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Treat Teachers as Professionals

“Treat teachers as professionals.”

Very often, this phrase is used in education.

Treating teachers as professionals means faculty are empowered to make their own decisions and are trusted to perform their job at a high level without being micromanaged.

Although they claim to treat teachers as professionals, districts often implement practices contradicting this statement. Consider the following expectations schools have for employees:

Lunch breaks are 30 minutes

Bathroom use occurs at set times

Family visitation is discouraged

Cell phones are off-limits

Daily attire is regulated

Leaving requires permission

I’m sorry, are we talking about schools … or prison?

It may seem counterintuitive, but giving employees choice on workplace attire creates a culture of professionalism.


One litmus test for teacher treatment centers on medical appointments.

Say a teacher needs to leave work an hour early to take their child to the doctor. When given this request, administrators generally respond one of two ways.

Some leaders assume negative intent. These leaders mistrust their staff and believe employees have a hidden agenda. These leaders belittle staff, making it clear that it’s not okay to miss work. Finally, these leaders view requests through a bureaucratic lens, worrying more about policy than the person.

Others leaders assume positive intent. These leaders trust their staff and believe employees have no hidden agenda. These leaders empower staff, making it clear that it’s okay to miss work. Finally, these leaders view requests through an empathetic lens, worrying more about the person than policy.

The key idea here is autonomy. Autonomy is the degree to which a job provides employees with the discretion and independence to go about their work. In autonomous work environments, employees have the freedom to make self-directed decisions without being micromanaged by administrators.

Studies show fostering autonomy in staff results in positive outcomes, including improved staff well-being, greater job satisfaction, higher workplace productivity, and increased employee retention.

Of course, creating an autonomous culture does not mean administrators completely remove themselves from school operations. Leaders must strike a balance between giving employees latitude while also providing support. Rather than give employees unlimited freedom, leaders should develop general principles to guide employee decisions made in isolation.


What are some general principles to follow to create an atmosphere of professionalism in your setting? Here are seven ideas to consider:

Policy Overhaul: Leaders should look at their policies ask, “Does this rule exist because we don’t trust some of our people?” If the answer is yes, you’re likely annoying a large percent of staff to prevent a few employees from misbehaving. Effective leaders always look for opportunities to eliminate policies that restrict teacher autonomy.

90 Percent: My experience is that 90 percent of teachers are competent. So why do so many leaders worry about their "bottom" 10 percent when making decisions? Leaders must always base decisions on their best employees ... while having the courage to privately address their worst employees.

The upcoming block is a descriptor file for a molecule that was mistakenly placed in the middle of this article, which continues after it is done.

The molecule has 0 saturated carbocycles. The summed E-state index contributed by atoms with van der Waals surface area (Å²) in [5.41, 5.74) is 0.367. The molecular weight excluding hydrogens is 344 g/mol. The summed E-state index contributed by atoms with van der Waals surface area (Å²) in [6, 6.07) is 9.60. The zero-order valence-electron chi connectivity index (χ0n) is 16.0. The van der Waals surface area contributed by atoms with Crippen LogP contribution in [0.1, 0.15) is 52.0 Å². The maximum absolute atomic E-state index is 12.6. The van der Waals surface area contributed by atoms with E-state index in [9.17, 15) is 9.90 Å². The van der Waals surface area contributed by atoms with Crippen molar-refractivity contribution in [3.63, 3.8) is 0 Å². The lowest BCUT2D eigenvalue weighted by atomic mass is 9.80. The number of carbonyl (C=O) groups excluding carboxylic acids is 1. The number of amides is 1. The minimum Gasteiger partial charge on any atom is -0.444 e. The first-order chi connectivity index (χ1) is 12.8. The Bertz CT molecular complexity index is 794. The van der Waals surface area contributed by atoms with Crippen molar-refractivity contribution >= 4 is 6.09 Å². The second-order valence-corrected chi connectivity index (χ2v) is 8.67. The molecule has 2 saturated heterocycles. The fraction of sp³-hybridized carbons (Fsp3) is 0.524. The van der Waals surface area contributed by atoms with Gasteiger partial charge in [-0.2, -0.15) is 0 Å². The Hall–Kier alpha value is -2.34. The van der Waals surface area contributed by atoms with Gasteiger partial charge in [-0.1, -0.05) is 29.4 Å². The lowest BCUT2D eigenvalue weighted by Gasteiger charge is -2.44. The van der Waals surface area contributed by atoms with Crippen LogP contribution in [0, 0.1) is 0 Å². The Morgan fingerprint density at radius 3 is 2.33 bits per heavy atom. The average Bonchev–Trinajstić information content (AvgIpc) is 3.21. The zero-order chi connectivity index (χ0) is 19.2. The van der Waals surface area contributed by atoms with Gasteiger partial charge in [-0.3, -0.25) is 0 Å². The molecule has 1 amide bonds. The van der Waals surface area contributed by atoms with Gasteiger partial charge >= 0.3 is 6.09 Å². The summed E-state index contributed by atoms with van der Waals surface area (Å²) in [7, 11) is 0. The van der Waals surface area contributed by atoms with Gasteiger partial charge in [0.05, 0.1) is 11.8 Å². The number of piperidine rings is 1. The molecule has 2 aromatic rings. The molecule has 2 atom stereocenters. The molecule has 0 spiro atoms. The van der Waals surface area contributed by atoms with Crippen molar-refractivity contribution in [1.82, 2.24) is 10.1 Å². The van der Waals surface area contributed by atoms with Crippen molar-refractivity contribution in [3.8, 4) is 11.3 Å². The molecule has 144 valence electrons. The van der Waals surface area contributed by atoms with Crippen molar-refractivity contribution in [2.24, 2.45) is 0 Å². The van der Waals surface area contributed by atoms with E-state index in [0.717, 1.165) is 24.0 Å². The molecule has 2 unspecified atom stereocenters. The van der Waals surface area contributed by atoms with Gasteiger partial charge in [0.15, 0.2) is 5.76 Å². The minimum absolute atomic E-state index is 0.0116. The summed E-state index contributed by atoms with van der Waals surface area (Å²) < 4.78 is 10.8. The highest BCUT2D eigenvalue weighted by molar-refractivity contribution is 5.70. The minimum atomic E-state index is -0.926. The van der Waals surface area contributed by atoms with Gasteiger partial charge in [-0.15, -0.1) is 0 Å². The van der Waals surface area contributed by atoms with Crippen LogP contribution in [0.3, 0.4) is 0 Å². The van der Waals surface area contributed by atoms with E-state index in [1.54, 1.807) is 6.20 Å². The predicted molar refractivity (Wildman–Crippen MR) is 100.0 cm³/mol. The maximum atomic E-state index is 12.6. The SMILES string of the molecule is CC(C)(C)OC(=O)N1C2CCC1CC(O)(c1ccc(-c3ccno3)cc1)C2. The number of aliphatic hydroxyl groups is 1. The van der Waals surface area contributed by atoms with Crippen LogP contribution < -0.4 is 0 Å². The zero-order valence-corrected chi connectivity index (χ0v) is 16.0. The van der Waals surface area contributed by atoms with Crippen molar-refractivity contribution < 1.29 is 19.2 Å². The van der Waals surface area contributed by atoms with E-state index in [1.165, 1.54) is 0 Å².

Gray is Okay: Some leaders worry if they don’t enforce rules, they will be viewed as “soft” by staff. While there is a fine line between being understanding and being a pushover, successful leaders in the modern workplace understand that each situation must be approached with empathy and an open mind.

Golden Opportunity: Given that 90 percent of their day is spent working with children, most teachers have little flexibility in their schedule. To compensate, leaders should give teachers freedom during "non-student" times such as before school and after school ... as well as during professional learning and other contracted work days.

Work from Home: Speaking of being flexible, school staff should be allowed to work from home whenever possible. While remote work may not be feasible for all employees, effective leaders recognize that as long as work gets done at a high level, the methods (and location) for getting work done should not matter.

Patterns: Some leaders believe it is their duty to investigate leave requests and question employee abscences. Not only does this take time and energy, this practice kills workplace morale. Rather than worry about each individual absence, leaders should focus on attendance patterns and behaviors over extended periods of time.

Communicate: School staff are so conditioned to take orders, that when they hear a boss say “I trust you with this decision,” employees assume there is a catch. To combat these misperceptions, leaders must take advantage of every opportunity to communicate their confidence in employees to make decisions without having to ask for permission.

When meeting with district office staff, I always reinforce a culture of autonomy and trust.


Consider the building or district you currently work in.

Are teachers being treated as professionals?

Or, are teachers being treated like prisoners?

Teachers have been micromanaged for far too long.

Let’s stop telling teachers how to behave … and start letting them make their own decisions.


If you liked this article, you'll love my books Learning Curve and Turning Points.



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